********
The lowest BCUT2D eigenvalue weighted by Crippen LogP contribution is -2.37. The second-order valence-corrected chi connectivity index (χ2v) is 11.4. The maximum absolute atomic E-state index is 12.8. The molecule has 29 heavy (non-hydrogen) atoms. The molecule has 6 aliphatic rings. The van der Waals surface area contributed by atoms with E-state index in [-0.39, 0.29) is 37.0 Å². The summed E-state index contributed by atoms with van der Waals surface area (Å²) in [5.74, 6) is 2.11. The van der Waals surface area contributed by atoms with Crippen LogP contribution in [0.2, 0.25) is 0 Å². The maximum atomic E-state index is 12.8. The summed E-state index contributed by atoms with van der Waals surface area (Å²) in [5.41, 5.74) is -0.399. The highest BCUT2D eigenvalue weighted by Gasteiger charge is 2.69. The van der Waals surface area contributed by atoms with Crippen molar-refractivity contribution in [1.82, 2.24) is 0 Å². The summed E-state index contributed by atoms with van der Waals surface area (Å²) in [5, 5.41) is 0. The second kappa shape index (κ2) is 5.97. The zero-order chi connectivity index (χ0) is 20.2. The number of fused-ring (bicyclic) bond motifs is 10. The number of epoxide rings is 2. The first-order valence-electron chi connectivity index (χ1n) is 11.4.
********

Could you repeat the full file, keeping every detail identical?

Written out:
The lowest BCUT2D eigenvalue weighted by Crippen LogP contribution is -2.37. The second-order valence-corrected chi connectivity index (χ2v) is 11.4. The maximum absolute atomic E-state index is 12.8. The molecule has 29 heavy (non-hydrogen) atoms. The molecule has 6 aliphatic rings. The van der Waals surface area contributed by atoms with E-state index in [-0.39, 0.29) is 37.0 Å². The summed E-state index contributed by atoms with van der Waals surface area (Å²) in [5.74, 6) is 2.11. The van der Waals surface area contributed by atoms with Crippen LogP contribution in [0.2, 0.25) is 0 Å². The maximum atomic E-state index is 12.8. The summed E-state index contributed by atoms with van der Waals surface area (Å²) in [5.41, 5.74) is -0.399. The highest BCUT2D eigenvalue weighted by Gasteiger charge is 2.69. The van der Waals surface area contributed by atoms with Crippen molar-refractivity contribution in [1.82, 2.24) is 0 Å². The summed E-state index contributed by atoms with van der Waals surface area (Å²) in [5, 5.41) is 0. The second kappa shape index (κ2) is 5.97. The zero-order chi connectivity index (χ0) is 20.2. The number of fused-ring (bicyclic) bond motifs is 10. The number of epoxide rings is 2. The first-order valence-electron chi connectivity index (χ1n) is 11.4.